A woman votes in Ecuador. (AP)

A woman votes in Ecuador. (AP)

LatAm in Focus: Voter Fatigue in Ecuador and Peru

By Chase Harrison and Holly K. Sonneland

In both countries, which hold elections on April 11, voters are divided and largely unenthused by traditional politics—but have few alternatives.

There’s been a fear that worsening inequality amid the pandemic would fuel populism in Latin America. But, in many cases, voters may just be looking for pragmatism.

Let’s take Andean neighbors Ecuador and Peru, which both hold elections on April 11. Without a singular political star to galvanize popular support this time around, many voters are tired of the traditional options—even if that’s still what they’ll face at the ballot box. Ecuadorans will vote in their presidential runoff, while Peruvians will hold general elections for presidential tickets and all members of Congress.

Fearful of ideological extremes, many Peruvian voters are looking for candidates “who will make their government, their state work properly,” says Peruvian legal expert Alonso Gurmendi of the Universidad del Pacífico in Lima and a PhD candidate at the University College London’s Faculty of Laws. Specifically, they want crime to go back down, the pandemic to get under control, and maybe just one leader who doesn’t get caught up in a scandal or criminal investigation—as seems to be the ignominious tradition.

Still, the winner of this or the June runoff will face obstacles to changing the country’s persistent governability problems, given that so many of the same structures exist, says Gurmendi in this conversation with AS/COA Online’s Holly K. Sonneland. What would the constitutional expert change with the wave of a wand if he could? The ability of Peru’s legislature and executive to dissolve and remove so easily, as was evidenced by presidential handovers and congressional standoffs that marked the past five years. “Politics needs to be a little bit more stable,” he says.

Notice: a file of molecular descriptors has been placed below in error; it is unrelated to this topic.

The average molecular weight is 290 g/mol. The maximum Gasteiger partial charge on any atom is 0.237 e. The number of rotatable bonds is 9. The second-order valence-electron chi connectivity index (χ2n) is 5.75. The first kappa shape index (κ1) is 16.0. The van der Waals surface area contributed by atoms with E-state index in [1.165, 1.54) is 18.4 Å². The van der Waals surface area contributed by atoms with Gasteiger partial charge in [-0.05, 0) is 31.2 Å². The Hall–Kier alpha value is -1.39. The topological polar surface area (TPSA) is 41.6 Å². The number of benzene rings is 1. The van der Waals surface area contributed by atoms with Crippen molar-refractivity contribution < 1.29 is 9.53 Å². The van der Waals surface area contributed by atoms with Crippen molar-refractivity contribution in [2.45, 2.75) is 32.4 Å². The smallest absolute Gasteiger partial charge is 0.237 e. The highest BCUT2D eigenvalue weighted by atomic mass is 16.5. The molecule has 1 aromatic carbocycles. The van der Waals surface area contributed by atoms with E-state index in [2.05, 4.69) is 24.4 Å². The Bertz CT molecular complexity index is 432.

“There's a big pocket of voters hoping for someone who is able to be a little bit more pragmatic.” —Alonso Gurmendi

Dr. Grace Jaramillo

Farther north, the two candidates in Ecuador’s presidential runoff represent a long-standing gulf in national politics, says the University of British Columbia's Dr. Grace Jaramillo, a postdoctoral fellow, in a segment with AS/COA Online’s Chase Harrison. Frontrunner Andrés Arauz represents a state-driven redistributionist movement started by former president Rafael Correa (2007–2017), while businessman Guillermo Lasso represents the economic elite and a vision that the private sector should be driving economic development. Economic differences aside, “both are social and cultural conservatives” she notes, presenting a challenge for the rivals to win the support of the women, indigenous, and young voters who backed third-party candidates in the first round. Jaramillo says many of these Ecuadorans consider the runoff’s final two choices “a farce,” and may register null or blank ballots in protest.

Moreover, the pandemic has changed the nature of campaigning. “It used to be an on-the-ground exercise of organization, canvassing, and big rallies across the country,” says Jaramillo. Now, social media apps like TikTok and television are the predominant tools for candidates to reach voters. No matter who wins the election, he will face what Jaramillo called a “difficult” Congress. No party has a majority and she predicts that the legislature “will be divided and be bickering for every piece of legislation.”

“TikTok has become the best way of advertising and managing the appeal, especially to young people.” —Dr. Grace Jaramillo

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Katie Hopkins produced this episode. The music in this podcast was performed at Americas Society in New York. Learn more about upcoming concerts at musicoftheamericas.org.

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